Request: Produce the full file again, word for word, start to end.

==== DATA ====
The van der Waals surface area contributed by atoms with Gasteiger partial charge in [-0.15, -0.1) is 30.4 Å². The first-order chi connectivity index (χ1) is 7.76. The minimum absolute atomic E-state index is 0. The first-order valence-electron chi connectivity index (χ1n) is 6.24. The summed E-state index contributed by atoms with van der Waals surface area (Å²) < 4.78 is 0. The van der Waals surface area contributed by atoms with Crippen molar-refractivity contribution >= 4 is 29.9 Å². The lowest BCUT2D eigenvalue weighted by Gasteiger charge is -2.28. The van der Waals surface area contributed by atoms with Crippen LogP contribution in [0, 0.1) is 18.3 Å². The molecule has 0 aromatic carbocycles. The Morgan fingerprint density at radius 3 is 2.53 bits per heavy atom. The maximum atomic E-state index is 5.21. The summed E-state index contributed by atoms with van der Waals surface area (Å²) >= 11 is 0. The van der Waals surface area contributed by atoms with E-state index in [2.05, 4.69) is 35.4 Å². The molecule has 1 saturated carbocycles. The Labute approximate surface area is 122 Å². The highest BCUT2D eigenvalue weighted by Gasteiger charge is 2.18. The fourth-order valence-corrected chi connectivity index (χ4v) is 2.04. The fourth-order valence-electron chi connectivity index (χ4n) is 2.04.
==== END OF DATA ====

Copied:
The van der Waals surface area contributed by atoms with Gasteiger partial charge in [-0.15, -0.1) is 30.4 Å². The first-order chi connectivity index (χ1) is 7.76. The minimum absolute atomic E-state index is 0. The first-order valence-electron chi connectivity index (χ1n) is 6.24. The summed E-state index contributed by atoms with van der Waals surface area (Å²) < 4.78 is 0. The van der Waals surface area contributed by atoms with Crippen molar-refractivity contribution >= 4 is 29.9 Å². The lowest BCUT2D eigenvalue weighted by Gasteiger charge is -2.28. The van der Waals surface area contributed by atoms with Crippen LogP contribution in [0, 0.1) is 18.3 Å². The molecule has 0 aromatic carbocycles. The Morgan fingerprint density at radius 3 is 2.53 bits per heavy atom. The maximum atomic E-state index is 5.21. The summed E-state index contributed by atoms with van der Waals surface area (Å²) >= 11 is 0. The van der Waals surface area contributed by atoms with E-state index in [2.05, 4.69) is 35.4 Å². The molecule has 1 saturated carbocycles. The Labute approximate surface area is 122 Å². The highest BCUT2D eigenvalue weighted by Gasteiger charge is 2.18. The fourth-order valence-corrected chi connectivity index (χ4v) is 2.04. The fourth-order valence-electron chi connectivity index (χ4n) is 2.04.